Evaluating digestibility and performance of insect meals in diets for Pacific white shrimp

Jaehyeong Shin, Ph.D. Kyeong-Jun Lee, Ph.D.

Results show dietary supplementation can improve growth, feed utilization and immune responses in L. vannamei

Results of this study to evaluate seven insect meals in diets for L. vannamei showed that shrimp growth was significantly improved when fed diets with black soldier fly or dynastid beetle meals. Also, the dietary supplementation of insect meals significantly improved non-specific immune responses and antioxidant enzyme activity in the shrimp. These results indicate that the tested insect meals have high potentials to be used as a protein source that could replace fish meal in diets for the shrimp. Photo by Fernando Huerta.

Insect meals have recently become an attractive alternative protein source for the production of sustainable aquaculture feeds. In addition to their high protein levels, insects are also rich in lipids, minerals and vitamins that support growth of shrimp and fish. Insect larvae can rapidly convert low-quality organic wastes into high-quality fertilizer or growth promoters in animal feeds and several species of insects have been found to possess antifungal and antibacterial properties. The protein content of insects ranges from 50 percent to 82 percent (dry matter basis) depending on the insect species and/or their processing method.

Compared to most protein sources, insects farmed under controlled conditions could be a more viable protein source than fishmeal in aquaculture feeds. Insects are rich in essential amino acids (AAs) making them highly desirable as an excellent protein source for aquaculture. Many insects have been reported to contain considerable amounts of the AAs taurine and hydroxyproline, both of which are lacking in plant protein sources. Therefore, insect meals can be a promising protein source aquafeed production. Several insect species used in fish feeds have also been reported to improve the immune response, antioxidant activity and disease resistance of aquatic animals. But very few studies have assessed the benefits of using insect meals as a protein source for shrimps.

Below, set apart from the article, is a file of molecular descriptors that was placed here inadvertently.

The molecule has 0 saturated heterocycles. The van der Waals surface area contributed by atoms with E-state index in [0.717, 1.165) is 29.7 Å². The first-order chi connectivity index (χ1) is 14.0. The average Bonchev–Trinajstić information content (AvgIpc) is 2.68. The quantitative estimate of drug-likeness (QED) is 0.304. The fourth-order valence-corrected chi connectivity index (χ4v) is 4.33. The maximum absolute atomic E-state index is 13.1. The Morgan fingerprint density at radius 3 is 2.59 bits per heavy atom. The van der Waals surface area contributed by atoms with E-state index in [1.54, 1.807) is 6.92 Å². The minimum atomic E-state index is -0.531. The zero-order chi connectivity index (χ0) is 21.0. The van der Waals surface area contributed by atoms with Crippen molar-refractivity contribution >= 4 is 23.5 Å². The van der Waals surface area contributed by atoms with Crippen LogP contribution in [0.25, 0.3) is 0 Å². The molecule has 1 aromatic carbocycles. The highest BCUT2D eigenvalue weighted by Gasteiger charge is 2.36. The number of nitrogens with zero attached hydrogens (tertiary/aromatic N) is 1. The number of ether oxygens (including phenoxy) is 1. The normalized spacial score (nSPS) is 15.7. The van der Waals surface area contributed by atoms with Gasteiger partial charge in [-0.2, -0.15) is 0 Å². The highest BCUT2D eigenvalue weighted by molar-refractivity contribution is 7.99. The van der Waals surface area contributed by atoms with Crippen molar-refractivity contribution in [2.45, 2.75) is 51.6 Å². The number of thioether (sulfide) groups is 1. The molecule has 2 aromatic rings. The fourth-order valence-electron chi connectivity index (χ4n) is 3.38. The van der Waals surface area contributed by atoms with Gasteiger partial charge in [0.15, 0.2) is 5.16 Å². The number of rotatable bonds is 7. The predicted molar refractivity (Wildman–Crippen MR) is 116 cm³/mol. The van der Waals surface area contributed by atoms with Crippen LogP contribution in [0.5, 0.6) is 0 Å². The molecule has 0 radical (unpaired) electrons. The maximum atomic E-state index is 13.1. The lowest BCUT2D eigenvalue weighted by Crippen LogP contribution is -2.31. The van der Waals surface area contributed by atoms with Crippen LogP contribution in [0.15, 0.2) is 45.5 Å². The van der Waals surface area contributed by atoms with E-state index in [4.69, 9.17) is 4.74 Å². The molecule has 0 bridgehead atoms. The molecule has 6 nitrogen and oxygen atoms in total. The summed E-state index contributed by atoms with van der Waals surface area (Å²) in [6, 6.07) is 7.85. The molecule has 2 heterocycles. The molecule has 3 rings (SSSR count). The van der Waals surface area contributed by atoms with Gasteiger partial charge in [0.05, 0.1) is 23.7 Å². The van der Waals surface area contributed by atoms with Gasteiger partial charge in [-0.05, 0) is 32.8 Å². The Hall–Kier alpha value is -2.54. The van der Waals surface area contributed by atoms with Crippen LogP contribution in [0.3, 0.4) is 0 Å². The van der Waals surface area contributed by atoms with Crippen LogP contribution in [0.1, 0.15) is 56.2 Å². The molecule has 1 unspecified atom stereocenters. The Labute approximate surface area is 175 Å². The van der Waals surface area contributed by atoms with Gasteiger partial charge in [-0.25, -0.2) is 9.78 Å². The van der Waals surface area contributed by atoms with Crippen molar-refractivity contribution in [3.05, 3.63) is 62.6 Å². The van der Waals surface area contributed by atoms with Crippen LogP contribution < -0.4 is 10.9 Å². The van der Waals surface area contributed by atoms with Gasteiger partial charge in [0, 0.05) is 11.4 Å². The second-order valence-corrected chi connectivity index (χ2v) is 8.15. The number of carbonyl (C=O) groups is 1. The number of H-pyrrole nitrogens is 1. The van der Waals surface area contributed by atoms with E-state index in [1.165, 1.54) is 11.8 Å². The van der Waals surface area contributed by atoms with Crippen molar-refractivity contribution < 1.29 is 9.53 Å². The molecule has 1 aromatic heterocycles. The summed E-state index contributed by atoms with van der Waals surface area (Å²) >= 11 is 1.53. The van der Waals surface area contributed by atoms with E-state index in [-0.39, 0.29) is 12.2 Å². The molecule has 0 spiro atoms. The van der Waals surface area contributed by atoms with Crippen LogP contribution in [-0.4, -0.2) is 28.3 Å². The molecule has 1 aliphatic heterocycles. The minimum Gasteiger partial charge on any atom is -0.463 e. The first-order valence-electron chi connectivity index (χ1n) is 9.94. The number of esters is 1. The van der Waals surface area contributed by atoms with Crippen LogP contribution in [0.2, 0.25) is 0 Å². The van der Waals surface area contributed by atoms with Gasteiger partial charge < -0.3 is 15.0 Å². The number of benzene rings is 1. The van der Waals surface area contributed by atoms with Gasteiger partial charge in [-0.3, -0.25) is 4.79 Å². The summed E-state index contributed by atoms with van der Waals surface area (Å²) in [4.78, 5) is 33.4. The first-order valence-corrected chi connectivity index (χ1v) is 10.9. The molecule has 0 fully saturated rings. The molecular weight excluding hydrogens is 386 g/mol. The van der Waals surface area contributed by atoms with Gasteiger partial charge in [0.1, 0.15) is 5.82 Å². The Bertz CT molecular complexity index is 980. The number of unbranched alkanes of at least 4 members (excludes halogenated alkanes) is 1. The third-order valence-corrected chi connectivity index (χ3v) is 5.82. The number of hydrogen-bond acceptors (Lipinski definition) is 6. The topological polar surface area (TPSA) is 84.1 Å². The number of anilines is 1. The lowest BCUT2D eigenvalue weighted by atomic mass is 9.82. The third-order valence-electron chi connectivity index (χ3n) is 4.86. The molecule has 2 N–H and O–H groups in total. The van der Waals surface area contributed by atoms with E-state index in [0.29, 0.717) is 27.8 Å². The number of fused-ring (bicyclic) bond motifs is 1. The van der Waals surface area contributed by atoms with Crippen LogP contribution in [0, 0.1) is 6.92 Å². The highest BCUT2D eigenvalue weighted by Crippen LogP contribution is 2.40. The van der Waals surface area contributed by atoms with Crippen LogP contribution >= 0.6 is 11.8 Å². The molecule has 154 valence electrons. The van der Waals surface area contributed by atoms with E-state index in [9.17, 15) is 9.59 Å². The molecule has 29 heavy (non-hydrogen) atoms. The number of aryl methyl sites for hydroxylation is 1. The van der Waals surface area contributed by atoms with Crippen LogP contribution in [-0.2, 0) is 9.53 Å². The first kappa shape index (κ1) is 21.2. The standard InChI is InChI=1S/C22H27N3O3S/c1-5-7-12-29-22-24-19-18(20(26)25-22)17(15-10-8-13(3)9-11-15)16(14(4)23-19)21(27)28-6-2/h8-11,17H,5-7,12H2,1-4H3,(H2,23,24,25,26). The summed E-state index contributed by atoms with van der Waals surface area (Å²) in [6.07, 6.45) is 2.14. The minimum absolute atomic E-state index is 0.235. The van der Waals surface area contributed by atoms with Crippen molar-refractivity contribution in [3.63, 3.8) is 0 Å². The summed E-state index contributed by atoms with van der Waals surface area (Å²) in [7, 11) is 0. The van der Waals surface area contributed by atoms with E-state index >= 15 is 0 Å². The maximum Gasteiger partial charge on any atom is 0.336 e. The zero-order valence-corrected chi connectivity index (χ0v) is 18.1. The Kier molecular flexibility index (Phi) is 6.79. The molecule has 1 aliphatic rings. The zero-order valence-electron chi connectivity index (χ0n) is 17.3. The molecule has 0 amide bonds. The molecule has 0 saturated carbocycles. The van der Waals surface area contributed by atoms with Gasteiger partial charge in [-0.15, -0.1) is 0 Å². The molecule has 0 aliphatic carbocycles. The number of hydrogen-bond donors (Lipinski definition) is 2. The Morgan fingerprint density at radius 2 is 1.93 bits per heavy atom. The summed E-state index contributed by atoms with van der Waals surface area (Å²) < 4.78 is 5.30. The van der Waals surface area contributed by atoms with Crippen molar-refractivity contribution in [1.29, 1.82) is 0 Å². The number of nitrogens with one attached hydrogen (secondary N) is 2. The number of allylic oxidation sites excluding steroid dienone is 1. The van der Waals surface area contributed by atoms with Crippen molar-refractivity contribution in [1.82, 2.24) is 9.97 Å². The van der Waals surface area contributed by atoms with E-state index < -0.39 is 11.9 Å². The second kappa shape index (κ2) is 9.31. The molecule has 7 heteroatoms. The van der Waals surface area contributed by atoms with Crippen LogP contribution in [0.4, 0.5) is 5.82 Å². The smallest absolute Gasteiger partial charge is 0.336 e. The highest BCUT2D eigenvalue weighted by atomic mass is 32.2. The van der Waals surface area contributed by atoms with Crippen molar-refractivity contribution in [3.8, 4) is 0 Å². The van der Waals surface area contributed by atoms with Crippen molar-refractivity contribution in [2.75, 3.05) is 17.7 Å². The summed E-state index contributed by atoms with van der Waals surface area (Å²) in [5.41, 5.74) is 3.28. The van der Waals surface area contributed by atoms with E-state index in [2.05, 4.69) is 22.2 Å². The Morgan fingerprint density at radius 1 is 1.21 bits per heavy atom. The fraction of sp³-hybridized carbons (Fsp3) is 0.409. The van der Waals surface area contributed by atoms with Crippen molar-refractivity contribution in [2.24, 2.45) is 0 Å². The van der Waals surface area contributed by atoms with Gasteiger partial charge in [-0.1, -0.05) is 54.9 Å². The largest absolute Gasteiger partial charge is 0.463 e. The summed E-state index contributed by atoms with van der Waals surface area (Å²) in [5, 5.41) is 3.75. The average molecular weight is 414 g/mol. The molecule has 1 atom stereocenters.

There are over 1 million known insect species worldwide; insects represent the largest and most diverse group within the Arthropoda phylum, but only a few species have been used for commercial purposes. The dynastid beetle (DB, Allomyrina dichotoma) is widely used as a traditional medicine to treat many diseases. The rice grasshopper (RG, Oxya chinensis) has long been used as a food source in Asia. The black soldier fly (BSF, Hermetia illucens) is prominent among new ingredient candidates and its larvae can consume materials such as food wastes and agricultural byproducts. The white-spotted flower chafer (WFC, Protaetia brevitarsis) has also been used in traditional East Asian medicine due to its excellent antithrombotic activity. The mealworm (MW, Tenebrio molitor) is commonly found in agricultural products and is considered the most promising species for commercial production and industrial applications. The two-spotted cricket (TSC, Gryllus bimaculatus) also has a long history of traditional use in oriental medicine. The silkworm (SW, Bombyx mori) has long been reared worldwide for the production of silk and is currently used for the commercial production of medical or industrial biomaterials through genetic engineering.

Estimating the digestibility of a particular feed ingredient is the first step toward determining whether the ingredients in question can be used safely in fish and shrimp feeds. The Pacific white shrimp (Litopenaeus vannamei) is the most widely cultured shrimp species, but to the best of our knowledge, very few studies have evaluated the digestibility of insect meals for L. vannamei culture.

This article – adapted and summarized from the original publication [Shin J. and K.J. Lee. 2021. Digestibility of insect meals for Pacific white shrimp (Litopenaeus vannamei) and their performance for growth, feed utilization and immune responses. PLoS ONE 16(11): e0260305] – examined the potential use of the above-described insects as protein sources for L. vannamei feed by evaluating their digestibility after which we conducted a feeding trial.